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Summary:

Few developers of location-aware mobile apps are distributing titles across multiple storefronts, but those who are are doing it because they want downloads rather than revenue, according to data out today from Skyhook Wireless.

Few developers of location-aware mobile apps are distributing titles across multiple storefronts, but those who are are doing it because they want downloads rather than revenue, according to data out today from Skyhook Wireless.

Skyhook, which provides a Wi-Fi database to determine a user’s location, said a manual search turned up 6,000 location apps through Apple’s App Store, 900 in the Android Market and 300 in BlackBerry App World. But only 43 titles were available in all three stores, and most of those were free — an indication, Skyhook concluded, that developers make cross-platform apps to boost downloads, not revenues. “Developers that are interested in high revenue tend to focus only on paid apps for iPhone,” according to the company.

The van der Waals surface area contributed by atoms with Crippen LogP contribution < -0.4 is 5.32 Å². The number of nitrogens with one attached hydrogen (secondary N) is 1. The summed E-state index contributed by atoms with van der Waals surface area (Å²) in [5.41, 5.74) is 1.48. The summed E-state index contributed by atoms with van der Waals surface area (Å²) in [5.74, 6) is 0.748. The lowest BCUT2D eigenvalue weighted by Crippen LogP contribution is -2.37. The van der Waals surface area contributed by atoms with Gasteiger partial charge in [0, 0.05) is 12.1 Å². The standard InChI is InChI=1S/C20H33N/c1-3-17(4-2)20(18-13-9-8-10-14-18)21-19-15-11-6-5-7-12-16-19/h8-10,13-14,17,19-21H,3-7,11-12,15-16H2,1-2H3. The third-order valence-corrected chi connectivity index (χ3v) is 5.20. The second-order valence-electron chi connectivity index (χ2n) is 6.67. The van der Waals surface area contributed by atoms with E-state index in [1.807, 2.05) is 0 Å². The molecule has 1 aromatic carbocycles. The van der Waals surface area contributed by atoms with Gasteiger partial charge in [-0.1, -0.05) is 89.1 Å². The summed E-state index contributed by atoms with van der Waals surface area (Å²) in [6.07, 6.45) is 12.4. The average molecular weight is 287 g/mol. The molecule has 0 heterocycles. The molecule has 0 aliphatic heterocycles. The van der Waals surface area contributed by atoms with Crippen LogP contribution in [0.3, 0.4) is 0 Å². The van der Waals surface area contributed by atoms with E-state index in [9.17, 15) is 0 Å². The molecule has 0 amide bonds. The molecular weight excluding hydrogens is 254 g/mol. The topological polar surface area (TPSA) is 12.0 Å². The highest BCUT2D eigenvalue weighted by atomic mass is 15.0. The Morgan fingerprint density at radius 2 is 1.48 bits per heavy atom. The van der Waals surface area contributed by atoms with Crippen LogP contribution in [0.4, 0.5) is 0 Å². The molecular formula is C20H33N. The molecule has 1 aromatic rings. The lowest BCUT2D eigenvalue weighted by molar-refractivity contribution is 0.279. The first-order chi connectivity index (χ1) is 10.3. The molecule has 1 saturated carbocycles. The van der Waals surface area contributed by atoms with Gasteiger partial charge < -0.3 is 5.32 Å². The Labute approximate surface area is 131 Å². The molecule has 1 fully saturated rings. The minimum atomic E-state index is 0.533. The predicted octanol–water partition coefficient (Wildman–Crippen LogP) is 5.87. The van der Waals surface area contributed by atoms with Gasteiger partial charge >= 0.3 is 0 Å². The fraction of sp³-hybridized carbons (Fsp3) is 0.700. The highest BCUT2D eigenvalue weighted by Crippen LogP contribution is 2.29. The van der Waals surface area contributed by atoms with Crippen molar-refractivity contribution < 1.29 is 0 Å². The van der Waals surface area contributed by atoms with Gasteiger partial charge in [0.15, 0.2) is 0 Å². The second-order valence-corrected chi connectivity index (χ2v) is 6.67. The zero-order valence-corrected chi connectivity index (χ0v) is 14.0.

But the low number of cross-platform apps could just be a reflection of BlackBerry App World’s small (but growing) library, which some iPhone and Android developers are just beginning to embrace. And while getting paid for each download is great, advertising dollars are increasingly playing a key role in monetizing location-aware mobile applications. Developers of compelling location apps will surely support multiple storefronts as the segment matures and their apps become recognizable brands. But their business models won’t necessarily depend on download revenues.

Related GigaOM Pro (sub. req’d) research:

Image courtesy Flickr user Nimbuzz.

  1. Two things:

    1. This assessment of the analysis ignores in App purchasing.

    2. And “if advertising dollars are increasingly playing a key role” I’d say they are just changing focus on what type of revenue stream, not ignoring revenue’s all together.

    Uptick rates from paid to free are about 1/8 adoption. At average paid app = around 1$ I would focus on in app purchases which I don’t have to share 60% of my revenue and ads as well. I think in that case dev’s are smart, and focusing there attention on making money in a way that makes sense. So the title to this should say… Promiscuous Developers Want Dollars They Don’t have to share.

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